Sunday, May 8, 2011

The Emperor of All Maladies: A Biography of Cancer by Siddhartha Mukherjee


I’ll bet when author Siddhartha Mukherjee first sent his manuscript for this book to Simon & Shuster the title was A Biography of Cancer. Whoever came up with The Emperor of All Maladies probably got a huge raise!  By any name, it is a very detailed history of a disease that has evaded cure, seemingly since the beginning of time. Even now, in spite of billions of dollars in research and treatment, “the big C” is still our most feared boogieman. I’m usually all over anything remotely related to science, but this book was much like the disease– complex, unrelenting and exhausting!

Publishers Weekly called it “a sweeping epic of obsession,” and that’s on point. I could only read for 20-30 minutes at a sitting without my brain feeling like it was going to spontaneously combust. When I just couldn’t absorb another minute, I’d switch to something lite, like The Biography of Genghis Khan.

I did learn a lot more about the horrendous evolution of mastectomies and chemotherapy; how the immergence of AIDS was intertwined with the fight against cancer; the battles between the treatment and prevention camps; and the never ending “miracle cure” bunny trails. I also learned that Dr. Sidney Farber, Charles E. Dana and Mary Lasker established the first clinic that specialized in cancer care and research, the Dana Farber Cancer Center in Boston, and spent their lives chasing down this “serial killer”. Click on Read More Below...



Did I hate it? Yes, but only when I didn’t love it. As I listened to hours of cellular biology detail, it felt like the Gary Larson joke about what dogs hear when their masters are talking to them, “Blah, blah, bone. Blah, blah, toy. Blah, blah, bacon.” Every now and then a delightful nugget of info would pop out –like the fact that there’s probably no “magic bullet,” and the realization that the book had no ending because neither does cancer.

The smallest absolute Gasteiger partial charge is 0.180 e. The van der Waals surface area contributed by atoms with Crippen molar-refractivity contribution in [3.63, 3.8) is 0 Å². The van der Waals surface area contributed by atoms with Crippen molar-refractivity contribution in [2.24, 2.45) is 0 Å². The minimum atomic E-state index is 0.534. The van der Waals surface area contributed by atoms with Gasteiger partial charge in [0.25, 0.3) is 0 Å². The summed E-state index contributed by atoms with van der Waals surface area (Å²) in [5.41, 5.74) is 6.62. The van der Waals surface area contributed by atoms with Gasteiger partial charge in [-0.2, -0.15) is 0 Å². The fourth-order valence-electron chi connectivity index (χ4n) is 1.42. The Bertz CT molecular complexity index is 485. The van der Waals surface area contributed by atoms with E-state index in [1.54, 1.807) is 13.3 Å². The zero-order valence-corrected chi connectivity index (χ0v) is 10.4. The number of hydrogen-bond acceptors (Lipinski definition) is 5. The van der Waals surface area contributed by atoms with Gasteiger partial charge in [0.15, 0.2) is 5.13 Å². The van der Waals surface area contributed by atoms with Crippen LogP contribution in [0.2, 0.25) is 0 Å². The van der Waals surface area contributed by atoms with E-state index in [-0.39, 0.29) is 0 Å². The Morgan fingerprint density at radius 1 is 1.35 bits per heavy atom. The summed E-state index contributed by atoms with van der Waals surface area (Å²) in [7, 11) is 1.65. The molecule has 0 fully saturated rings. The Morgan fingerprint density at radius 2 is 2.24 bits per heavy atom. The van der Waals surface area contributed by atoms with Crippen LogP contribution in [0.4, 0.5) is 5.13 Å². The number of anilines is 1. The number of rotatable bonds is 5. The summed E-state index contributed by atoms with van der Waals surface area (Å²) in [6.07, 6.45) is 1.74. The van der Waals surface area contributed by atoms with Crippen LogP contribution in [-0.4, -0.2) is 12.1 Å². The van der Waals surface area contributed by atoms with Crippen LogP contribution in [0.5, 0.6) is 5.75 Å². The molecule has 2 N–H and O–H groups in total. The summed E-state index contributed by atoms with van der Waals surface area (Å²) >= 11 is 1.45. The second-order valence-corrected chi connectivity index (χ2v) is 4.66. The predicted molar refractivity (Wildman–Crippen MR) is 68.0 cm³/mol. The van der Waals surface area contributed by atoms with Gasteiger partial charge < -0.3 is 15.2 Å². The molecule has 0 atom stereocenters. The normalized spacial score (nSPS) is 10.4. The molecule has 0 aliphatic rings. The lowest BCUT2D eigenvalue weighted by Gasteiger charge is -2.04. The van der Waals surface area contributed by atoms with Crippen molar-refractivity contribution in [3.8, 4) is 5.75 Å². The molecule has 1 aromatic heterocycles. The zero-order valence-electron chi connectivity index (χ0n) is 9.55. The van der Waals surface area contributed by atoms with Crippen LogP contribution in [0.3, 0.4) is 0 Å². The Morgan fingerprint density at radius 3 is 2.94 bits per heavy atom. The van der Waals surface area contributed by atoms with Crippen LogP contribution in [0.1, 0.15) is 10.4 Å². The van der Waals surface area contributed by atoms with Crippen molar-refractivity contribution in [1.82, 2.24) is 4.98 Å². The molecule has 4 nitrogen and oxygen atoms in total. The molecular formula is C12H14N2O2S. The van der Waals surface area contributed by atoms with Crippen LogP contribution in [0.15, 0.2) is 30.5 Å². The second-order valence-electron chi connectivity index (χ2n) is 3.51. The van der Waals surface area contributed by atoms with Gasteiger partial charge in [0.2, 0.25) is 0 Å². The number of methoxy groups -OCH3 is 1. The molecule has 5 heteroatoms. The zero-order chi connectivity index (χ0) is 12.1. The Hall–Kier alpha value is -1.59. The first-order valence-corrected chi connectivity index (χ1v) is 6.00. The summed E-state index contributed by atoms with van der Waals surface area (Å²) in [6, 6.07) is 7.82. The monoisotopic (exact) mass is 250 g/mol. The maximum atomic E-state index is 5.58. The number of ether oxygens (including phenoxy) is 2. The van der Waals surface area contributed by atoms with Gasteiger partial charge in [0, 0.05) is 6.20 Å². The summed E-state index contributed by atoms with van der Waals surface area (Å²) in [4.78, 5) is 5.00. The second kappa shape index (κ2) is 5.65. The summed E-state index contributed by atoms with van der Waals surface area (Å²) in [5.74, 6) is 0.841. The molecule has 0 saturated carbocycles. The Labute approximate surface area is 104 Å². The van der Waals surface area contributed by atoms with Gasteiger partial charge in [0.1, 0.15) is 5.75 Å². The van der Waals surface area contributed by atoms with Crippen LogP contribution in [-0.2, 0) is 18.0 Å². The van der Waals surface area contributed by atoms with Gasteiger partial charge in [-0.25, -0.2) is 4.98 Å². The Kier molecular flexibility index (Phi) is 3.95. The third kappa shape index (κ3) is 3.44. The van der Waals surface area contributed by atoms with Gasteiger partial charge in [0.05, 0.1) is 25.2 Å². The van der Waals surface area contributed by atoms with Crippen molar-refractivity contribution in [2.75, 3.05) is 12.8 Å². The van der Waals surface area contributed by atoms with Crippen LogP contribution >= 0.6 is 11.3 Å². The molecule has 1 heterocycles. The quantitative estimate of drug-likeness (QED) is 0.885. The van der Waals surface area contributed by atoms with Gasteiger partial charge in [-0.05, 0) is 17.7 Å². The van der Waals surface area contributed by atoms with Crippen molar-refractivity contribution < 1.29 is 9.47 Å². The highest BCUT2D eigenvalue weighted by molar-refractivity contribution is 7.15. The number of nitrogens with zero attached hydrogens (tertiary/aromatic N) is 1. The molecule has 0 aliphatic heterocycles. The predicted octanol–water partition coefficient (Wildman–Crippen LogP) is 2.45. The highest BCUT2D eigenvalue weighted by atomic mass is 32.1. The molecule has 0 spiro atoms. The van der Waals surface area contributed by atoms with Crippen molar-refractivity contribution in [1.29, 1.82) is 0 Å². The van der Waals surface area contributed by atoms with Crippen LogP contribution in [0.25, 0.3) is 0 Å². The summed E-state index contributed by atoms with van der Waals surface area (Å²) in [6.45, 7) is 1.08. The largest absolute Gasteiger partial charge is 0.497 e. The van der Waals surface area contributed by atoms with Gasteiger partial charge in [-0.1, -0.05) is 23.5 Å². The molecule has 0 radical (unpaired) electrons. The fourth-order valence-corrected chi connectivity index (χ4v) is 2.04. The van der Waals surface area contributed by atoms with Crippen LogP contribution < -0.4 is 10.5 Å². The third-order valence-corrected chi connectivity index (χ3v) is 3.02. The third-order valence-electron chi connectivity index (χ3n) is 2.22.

Oh yes, I should probably mention that it won a $10,000 Pulitzer Prize (not $1MM) for “a distinguished and appropriately documented book of nonfiction by an American author that is not eligible for consideration in any other category.” Yawn.

2 comments:

  1. Must be an enjoyable read The Emperor of All Maladies, A Biography of Cancer by Siddhartha Mukherjee. loved the way you wrote it. I find your review very genuine and orignal, this book is going in by "to read" list.

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  2. The kind of book I wanted to read for a long time but hadn't laid my hands on. Dr. Sid's writing is sheer magic as he hand holds you through a journey that takes you to all nooks and crannies of the landscape of efforts by scientists, doctors, clinicians, researchers in trying to decode and find a cure for the scourge that is cancer. And yet all along, the book never fails to tell you why Dr. Sid choose to call it the Emperor of all Maladies - the one malaise that refuses to be tethered down by mankind's relentless efforts, the one disease that constantly reinvents itself to break free of the shackles that is imposed on it....Brilliant riveting piece that is sprinkled with doses from history and present of true life accidents, miracle drug discoveries, stories of benefactors, etc. A must read for anybody who wishes to enlighten themselves while also marveling at the power of both the hunted and the efforts of the hunter.

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